About the Book
Sachi, a beautiful fifteen-year-old, is chosen to be his concubine. But Japan is changing, and a civil war erupts, Sachi leaves the palace and flees for her life. Rescued by a rebel warrior, she finds unknown feelings stirring within her; but this is a world in which private passions have no place and there is not even a word for “love”.
Before she dare dream of a life with him, Sachi must uncover the secret of her own origins–a secret that encompasses a wrong so terrible that it threatens to destroy her…
The Last Concubine is the second book in The Shogun’s Quartet series, however it was actually the first book written. While The Shogun’s Queen felt like more of an introduction to the time period, The Last Concubine is a far more sweeping tale which takes us outside the confines of the palace. The storylines are initially similar since Sachi is a peasant girl plucked from her village to be transformed into a lady much like Atsu in the first book. While Atsu was being groomed as a future queen, young Sachi is being groomed as a concubine even though she is unaware of it. Sachi’s future at Edo Castle proves to be just as tragic as Atsu’s since she only spends one night with the shogun before his death and she is forced to take holy orders at the age of seventeen.
Although Sachi is not a real life character, Princess Kazu was and she really did present her husband with a concubine she had handpicked herself. Kazu is a rather indistinct figure in the book but we get to meet Atsu again, now Lady Tensho-in, but she seems to have had a personality transplant as she is nothing like the woman we met before and is rather cruel to Sachi. Lady Tensho-in has fulfilled her promise to her husband to raise Iemochi but his early death leaves them all with a dilemma as he had no heir. Rumours abound Iemochi was poisoned by his rival Yoshinobu who takes over the shogunate, however he turns out to be a completely different character too. The Shogun’s Queen paints Yoshinobu as the only man who can save Japan from the barbarians and the entire book is based on Atsu’s attempts to convince her husband to name Yoshinobu as his heir. As shogun, Yoshinobu proves to be an ineffectual ruler and his attempts to save the shogunate fail.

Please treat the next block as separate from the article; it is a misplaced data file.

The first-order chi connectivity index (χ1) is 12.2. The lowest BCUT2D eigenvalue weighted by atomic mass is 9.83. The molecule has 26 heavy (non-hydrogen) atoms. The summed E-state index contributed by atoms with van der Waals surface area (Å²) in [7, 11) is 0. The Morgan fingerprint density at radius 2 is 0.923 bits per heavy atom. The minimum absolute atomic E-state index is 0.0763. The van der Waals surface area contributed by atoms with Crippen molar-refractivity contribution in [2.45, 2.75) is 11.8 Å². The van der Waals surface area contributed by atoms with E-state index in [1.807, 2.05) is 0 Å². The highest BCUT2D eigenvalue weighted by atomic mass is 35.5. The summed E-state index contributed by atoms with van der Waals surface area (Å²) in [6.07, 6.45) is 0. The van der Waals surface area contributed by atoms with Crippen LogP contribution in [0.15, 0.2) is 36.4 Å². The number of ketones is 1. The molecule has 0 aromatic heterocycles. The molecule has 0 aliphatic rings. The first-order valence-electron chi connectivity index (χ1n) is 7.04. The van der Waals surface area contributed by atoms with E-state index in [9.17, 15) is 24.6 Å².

Not being an expert on Japanese history, I will admit to being somewhat confused by the differences between the shogun and the emperor. The Shogun’s Queen muddied the waters somewhat when it was revealed the Westerners were prone to referring to the shogun as the emperor and that led me to believe they were one and the same person. In The Last Concubine, we learn the shogun and the emperor are two distinct people, with the shogun being a ruler and the emperor a divine being who communes with the gods. The reasons behind the civil war which eventually erupts still isn’t all that clear to me other than it resulting in Japan falling under imperial rule so I found that a little frustrating. I don’t think the author took enough time explaining what was going on, however this may have been deliberate since Sachi herself doesn’t really understand and she is the sole narrator.
The book is fairly chunky in length, however the pace drags alarmingly between the time the civil war ends and Sachi begins her quest to find her mother. Sachi’s daily routines start to become a little repetitive and there’s a little too much attention given to her friendship with Edward who is the first Westerner she’s ever met. The barbarians are often dismissed as ugly due to their hairiness and prominent noses, not to mention the smell they emit from being meat eaters, however it is refreshing that Sachi eventually begins to see past the strangeness and realises the Westerners are not so different.
The real heart of these novels will always be the world that Downer brings so vividly to life with her detailed descriptions and impeccable research. While we are invited to once again walk through the luxurious rooms of Edo Castle where women like Sachi are trapped like colourful butterflies, we are also given the chance to experience the poverty of the villagers and mountain people Sachi meets on her journey. Sachi feels like she no longer belongs to either life which is fitting since powerful changes are sweeping over Japan and many are left feeling displaced.
about the author
Lesley Downer is an author, journalist and historian, who grew up in a house full of books on Asia courtesy of her Chinese mother and father who was a professor of Chinese. Downer has lived in Japan on and off for some fifteen years and has written many books, non-fiction and more recently fiction, about it.